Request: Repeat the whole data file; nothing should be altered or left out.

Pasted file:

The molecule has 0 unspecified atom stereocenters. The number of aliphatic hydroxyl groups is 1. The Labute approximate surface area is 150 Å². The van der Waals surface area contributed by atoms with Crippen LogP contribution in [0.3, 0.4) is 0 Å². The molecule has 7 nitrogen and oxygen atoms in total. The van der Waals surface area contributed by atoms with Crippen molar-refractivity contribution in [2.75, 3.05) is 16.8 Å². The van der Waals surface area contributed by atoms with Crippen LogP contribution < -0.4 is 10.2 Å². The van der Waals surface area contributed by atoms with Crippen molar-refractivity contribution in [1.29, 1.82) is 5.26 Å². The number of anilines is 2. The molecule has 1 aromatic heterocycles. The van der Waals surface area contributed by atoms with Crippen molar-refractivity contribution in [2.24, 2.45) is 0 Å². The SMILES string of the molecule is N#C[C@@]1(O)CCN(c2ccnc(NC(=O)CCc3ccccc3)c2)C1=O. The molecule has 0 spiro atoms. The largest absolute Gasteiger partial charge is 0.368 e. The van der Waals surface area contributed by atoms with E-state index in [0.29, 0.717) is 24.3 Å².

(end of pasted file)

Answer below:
The molecule has 0 unspecified atom stereocenters. The number of aliphatic hydroxyl groups is 1. The Labute approximate surface area is 150 Å². The van der Waals surface area contributed by atoms with Crippen LogP contribution in [0.3, 0.4) is 0 Å². The molecule has 7 nitrogen and oxygen atoms in total. The van der Waals surface area contributed by atoms with Crippen molar-refractivity contribution in [2.75, 3.05) is 16.8 Å². The van der Waals surface area contributed by atoms with Crippen LogP contribution < -0.4 is 10.2 Å². The van der Waals surface area contributed by atoms with Crippen molar-refractivity contribution in [1.29, 1.82) is 5.26 Å². The number of anilines is 2. The molecule has 1 aromatic heterocycles. The van der Waals surface area contributed by atoms with Crippen molar-refractivity contribution in [2.24, 2.45) is 0 Å². The SMILES string of the molecule is N#C[C@@]1(O)CCN(c2ccnc(NC(=O)CCc3ccccc3)c2)C1=O. The molecule has 0 spiro atoms. The largest absolute Gasteiger partial charge is 0.368 e. The van der Waals surface area contributed by atoms with E-state index in [0.29, 0.717) is 24.3 Å².